I have largely not taken a public position on Bishop Long’s challenges of the sexual scandal or his marital strife. I can only say that this latest “crowning” incident does nothing to help him in the eyes of reasonable, prudent individuals. This is just sad and disgusting.
Moreover, since this crowning ceremony used sacred symbols of the Jewish religion, an even larger audience of religious practitioners offended by his actions will now form opinions about Long’s troubles --- and not in a good way.
By the way, Bishop Eddie Long is now king of what?
Today is Juneteenth. The Republican Party of Florida sent out the message below regarding the celebration:
Republicans Herald "Juneteenth" And The End Of Slavery
Tallahassee - Representative Jennifer Carroll, Chairperson of the Republican Party of Florida’s African American Republican Leadership Council, and RPOF Chairman Jim Greer today released the following statement regarding "Juneteenth," a celebration recognizing June 19, 1865, the day the last American slaves learned that they were free:
"'Juneteenth' is a celebration of the day when the last remaining slaves received word that President Lincoln had signed the Emancipation Proclamation, resulting in their freedom. As the Party of Abraham Lincoln, the Republican Party of Florida is built on the foundation of freedom, and this principle is as important to us today it was so many years ago, when President Lincoln helped to found the Republican Party as the anti-slavery party," said Representative Carroll. "Over 140 years, we have championed these convictions. From the Civil Rights laws of the 1860s to the landmark 1954 decision in Brown vs. the Board of Education, which called for the end of segregation in public schools, the Republican Party has always been an advocate for civil rights."
"Republicans are still spearheading reform today, including efforts to increase access to homeownership among African Americans, provide quality education for all children, and ensure strong support for small businesses. We are proud to share the same core beliefs of lower taxes, less government, and more freedom as many African American families, and this is why we will continue to fight for the African American vote," said Chairman Greer.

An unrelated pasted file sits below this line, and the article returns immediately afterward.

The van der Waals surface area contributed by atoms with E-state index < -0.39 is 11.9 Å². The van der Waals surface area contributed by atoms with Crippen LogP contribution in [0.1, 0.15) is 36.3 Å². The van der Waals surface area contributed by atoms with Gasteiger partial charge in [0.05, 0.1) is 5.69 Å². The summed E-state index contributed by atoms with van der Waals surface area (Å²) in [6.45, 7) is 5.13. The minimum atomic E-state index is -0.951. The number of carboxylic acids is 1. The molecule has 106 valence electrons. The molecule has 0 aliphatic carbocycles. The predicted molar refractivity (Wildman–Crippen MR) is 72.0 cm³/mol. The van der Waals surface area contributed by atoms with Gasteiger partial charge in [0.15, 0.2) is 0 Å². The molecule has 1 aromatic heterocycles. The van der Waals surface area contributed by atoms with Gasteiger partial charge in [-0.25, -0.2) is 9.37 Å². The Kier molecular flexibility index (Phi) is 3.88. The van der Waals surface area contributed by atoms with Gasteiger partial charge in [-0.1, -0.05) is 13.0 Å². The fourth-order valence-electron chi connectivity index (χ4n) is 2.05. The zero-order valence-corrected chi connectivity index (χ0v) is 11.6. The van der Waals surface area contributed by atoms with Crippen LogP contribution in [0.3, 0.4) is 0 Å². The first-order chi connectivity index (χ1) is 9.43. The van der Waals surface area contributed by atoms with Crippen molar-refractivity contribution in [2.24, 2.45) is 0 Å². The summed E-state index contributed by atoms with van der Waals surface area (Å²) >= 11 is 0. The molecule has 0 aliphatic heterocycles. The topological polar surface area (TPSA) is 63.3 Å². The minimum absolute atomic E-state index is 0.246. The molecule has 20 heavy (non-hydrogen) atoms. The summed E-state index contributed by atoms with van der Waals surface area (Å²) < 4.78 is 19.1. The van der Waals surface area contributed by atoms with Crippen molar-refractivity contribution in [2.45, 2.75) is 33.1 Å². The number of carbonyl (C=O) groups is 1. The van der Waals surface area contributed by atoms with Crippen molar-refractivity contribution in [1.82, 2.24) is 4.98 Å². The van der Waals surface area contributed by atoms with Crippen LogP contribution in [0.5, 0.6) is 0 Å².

That is a very nice message but what does it really mean when leading Republicans such as Rush Limbaugh continue to spew hatred and treason in this country? And what does it mean when GOP activists such as Rusty DePass feel comfortable openly insulting first Lady Michelle Obama?
Is the GOP finally getting it? Rep. Jennifer Carroll, my sorority sister, is a very attractive black woman. Is she the face the GOP want us to envision instead of Rush? There's a lot more work to do to overcome the damage some Republicans have done. I guess this is a move in the right direction for Florida but action speaks louder than words.
Former Colorado U.S. Congressman Tom Tancredo ignited controversy here in Miami almost three years ago with his characterization of the area as a third world country. He made other statements that were far from complimentary and let's just say things got ugly. He's now surpassed that deed bycalling Supreme Court nominee Sonia Sotomayor a racist because she is a member of the Latino civil rights organization, La Raza. He went on to equate La Raza to the "KKK without the hoods or the nooses."
La Raza chief Janet Murguia disputed Tancredo's description of the organization and refuted his translation of the group's name and motto among other things.
Many people incorrectly translate our name, "La Raza," as "the race." While it is true that one meaning of "raza" in Spanish is indeed "race," in Spanish, as in English and any other language, words can and do have multiple meanings. As noted in several online dictionaries, "La Raza" means "the people" or "the community." Translating our name as "the race" is not only inaccurate, it is factually incorrect. "Hispanic" is an ethnicity, not a race. As anyone who has ever met a Dominican American, Mexican American, or Spanish American can attest, Hispanics can be and are members of any and all races.
The term "La Raza" has its origins in early 20th century Latin American literature and translates into English most closely as "the people" or, according to some scholars, as "the Hispanic people of the New World." The term was coined by Mexican scholar José Vasconcelos to reflect the fact that the people of Latin America are a mixture of many of the world's races, cultures, and religions. Mistranslating "La Raza" to mean "the race" implies that it is a term meant to exclude others. In fact, the full term coined by Vasconcelos, "La Raza Cósmica," meaning the "cosmic people," was developed to reflect not purity but the mixture inherent in the Hispanic people. This is an inclusive concept, meaning that Hispanics share with all other peoples of the world a common heritage and destiny.
Tom Delay adds to the mayhem and foolishness and injects the name of LULAC. Hmmm...
Too many people in America seem to have lost their minds and it’s not even summer yet. Every couple of days we hear of a murder somewhere in America and that is very discomforting.
We’re not talking gang violence but murder-suicides, ambushing of police officers, murdering hostages and robbery-homicides.